Characterization in Frankenstein

Instructor: Catherine Riccio-Berry

Catherine is a college instructor. She has an M.A. in Comparative Literature and is currently completing her Ph.D.

In this lesson, we will review the major characteristics of key figures in Mary Shelley's classic novel 'Frankenstein.' Learn how Shelley used similarities and differences between characters to highlight their personalities!

What is Characterization?

Simply put, characterization tells us who a person in a story is. We can learn about a person in a few different ways, both directly from narrator description and indirectly from a character's words and actions.

Many of the characters in Frankenstein are developed to be the foil of other characters. A foil is a character who is the opposite of another character in order to highlight key characteristics.

Other characteristics can be highlighted when two or more people are very similar to each other. A doppelgänger (from German, literally meaning 'double walker') refers to someone's double. In literature that appeared in the centuries before Mary Shelley wrote Frankenstein, doppelgängers were often meant to be harbingers of a curse or death.

Enlightenment vs. Romanticism

Shelley used both Enlightenment and Romanticism to create a contrast between characters. The Enlightenment was a time period in Western Europe, between the 17th and 18th century, where thinkers believed that the universe, the world, and mankind could all be understood fully from a strictly pragmatic, scientific viewpoint. The Romantic period came about in part as a reaction against Enlightenment thinking. Romantics believed that an emotional response was absolutely necessary in order to understand the human condition.

Victor Frankenstein begins his educational journey by acting like a cliché Enlightenment thinker. He believes that mathematics and the sciences are the one and only way to understand life and the universe. In fact, Frankenstein's decision to create a living being shows how arrogant he is in this belief! He doesn't include any emotional or moral considerations when he decides to create life. For Frankenstein, the entire endeavor is nothing more than a cold, scientific experiment.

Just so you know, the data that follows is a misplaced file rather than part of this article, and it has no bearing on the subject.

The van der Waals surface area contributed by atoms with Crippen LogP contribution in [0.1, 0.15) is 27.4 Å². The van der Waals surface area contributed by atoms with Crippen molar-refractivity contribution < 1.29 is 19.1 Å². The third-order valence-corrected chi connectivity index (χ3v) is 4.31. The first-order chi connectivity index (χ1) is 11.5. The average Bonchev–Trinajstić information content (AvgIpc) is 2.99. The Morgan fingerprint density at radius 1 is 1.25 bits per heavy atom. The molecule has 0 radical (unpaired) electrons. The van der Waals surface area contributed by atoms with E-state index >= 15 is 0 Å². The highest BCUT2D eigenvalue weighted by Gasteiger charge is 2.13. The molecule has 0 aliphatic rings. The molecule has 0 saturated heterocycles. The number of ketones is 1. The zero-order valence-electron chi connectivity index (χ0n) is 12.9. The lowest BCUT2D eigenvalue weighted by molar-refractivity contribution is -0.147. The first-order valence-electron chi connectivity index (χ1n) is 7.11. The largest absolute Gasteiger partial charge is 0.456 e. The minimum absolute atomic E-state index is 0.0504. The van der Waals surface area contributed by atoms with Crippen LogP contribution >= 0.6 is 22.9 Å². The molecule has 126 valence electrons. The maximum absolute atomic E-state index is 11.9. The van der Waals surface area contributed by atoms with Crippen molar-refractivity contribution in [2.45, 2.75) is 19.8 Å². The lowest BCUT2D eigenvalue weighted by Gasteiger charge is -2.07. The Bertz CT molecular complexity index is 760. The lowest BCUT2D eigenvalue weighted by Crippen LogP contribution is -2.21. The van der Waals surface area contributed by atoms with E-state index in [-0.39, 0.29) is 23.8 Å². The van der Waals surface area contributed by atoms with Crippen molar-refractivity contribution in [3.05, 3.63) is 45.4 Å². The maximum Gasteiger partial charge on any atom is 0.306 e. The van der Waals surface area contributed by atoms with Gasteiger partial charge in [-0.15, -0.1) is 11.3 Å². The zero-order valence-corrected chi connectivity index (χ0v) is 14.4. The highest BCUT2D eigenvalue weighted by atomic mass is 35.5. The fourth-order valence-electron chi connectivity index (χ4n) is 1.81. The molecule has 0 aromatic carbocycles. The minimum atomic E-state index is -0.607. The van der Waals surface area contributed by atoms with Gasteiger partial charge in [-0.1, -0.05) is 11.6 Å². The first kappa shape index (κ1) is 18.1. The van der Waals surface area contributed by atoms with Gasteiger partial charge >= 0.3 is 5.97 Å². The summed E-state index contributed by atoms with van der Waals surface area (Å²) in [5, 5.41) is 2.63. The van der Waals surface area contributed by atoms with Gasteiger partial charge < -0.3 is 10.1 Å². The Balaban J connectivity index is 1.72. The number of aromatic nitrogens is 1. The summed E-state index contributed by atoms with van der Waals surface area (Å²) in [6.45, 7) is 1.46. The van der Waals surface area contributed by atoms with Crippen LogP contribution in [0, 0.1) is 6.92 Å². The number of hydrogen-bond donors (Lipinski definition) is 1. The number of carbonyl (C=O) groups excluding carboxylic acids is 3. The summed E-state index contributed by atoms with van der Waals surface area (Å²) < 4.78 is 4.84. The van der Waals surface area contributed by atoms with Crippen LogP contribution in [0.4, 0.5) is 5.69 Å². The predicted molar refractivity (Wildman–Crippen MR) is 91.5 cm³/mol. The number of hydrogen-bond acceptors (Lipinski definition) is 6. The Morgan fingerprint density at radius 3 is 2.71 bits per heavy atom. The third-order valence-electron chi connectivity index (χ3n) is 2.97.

Frankenstein's adopted sister, and eventual wife, Elizabeth is one foil for his Enlightenment tendencies. While they grow up, Frankenstein cares only about science and math. Elizabeth, on the other hand, looks at the beauty and sublimity of nature - a major theme in Romanticism. The contrast between the two is exemplified when Frankenstein tells us, 'While my companion contemplated with a serious and satisfied spirit the magnificent appearances of things, I delighted in investigating their causes' (Chapter 2).

Frankenstein's best friend Henry Clerval is another Romantic foil for Frankenstein. While Frankenstein only strives to figure out what he can do, Clerval ponders whether one should do it. Clerval studies morality and ancient tales of chivalry instead of concrete mathematics.

The Sublime

The use of the Sublime was also another tool used for characterization in 'Frankenstein'. The Sublime, which is a key concept in Romanticism, happens when you encounter something that just blows your mind away, either because of its immeasurable size (try to measure the entire universe!), its power (think about a tornado destroying a building), or its terrifying nature (what's the scariest monster you can imagine?). We cannot ever truly comprehend or understand Sublime things, no matter how hard we try. All we can do is appreciate their grandeur or power.

Two characters in Frankenstein can be considered doppelgängers, or doubles, based on their similar attitudes toward the Sublime. Victor Frankenstein and Captain Walton are both explorers who believe that they can fully understand the world and who end up failing when they face the Sublime.

Frankenstein explores knowledge and science and believes that he can fully understand life and the power of nature. When he watches a bolt of lightning absolutely annihilate a tree, he wants nothing more than to harness that power for himself. He looks at the tree's 'blasted stump' as a challenge. It never occurs to him that this is a power beyond his grasp!

After Frankenstein's creation turns out to be a horrific monster, he recognizes that he was foolish for trying to be nature's master. He tells Captain Walton, 'I am a blasted tree; the bolt has entered my soul' (Chapter 19). In other words, Frankenstein finally realizes the true power of the Sublime only after he fails. He wanted to be the powerful lightning bolt, but he ended up being the tree, crushed in body and spirit.

Captain Walton is also an explorer, but instead of trying to master science like Frankenstein, Walton wants to conquer nature. He sails his ship through powerfully treacherous waters, putting his crew at high risk, in order to reach the North Pole.

Why does he do this? Curiosity! He explains, 'What may not be expected in a country of eternal light?...I shall satiate my ardent curiosity with the sight of a part of the world never before visited, and may tread a land never before imprinted by the foot of man.' (Letter I) Like Frankenstein, Walton eventually fails in his journey and returns home defeated after his terrified crew begs him to give up.

Deformity, Loneliness, and Resentment

The monster is also Frankenstein's doppelgänger in a few ways:

1. They both harbor resentment towards their fathers. Frankenstein resents his father's emotional neglect; similarly, the monster resents Frankenstein abandoning him.

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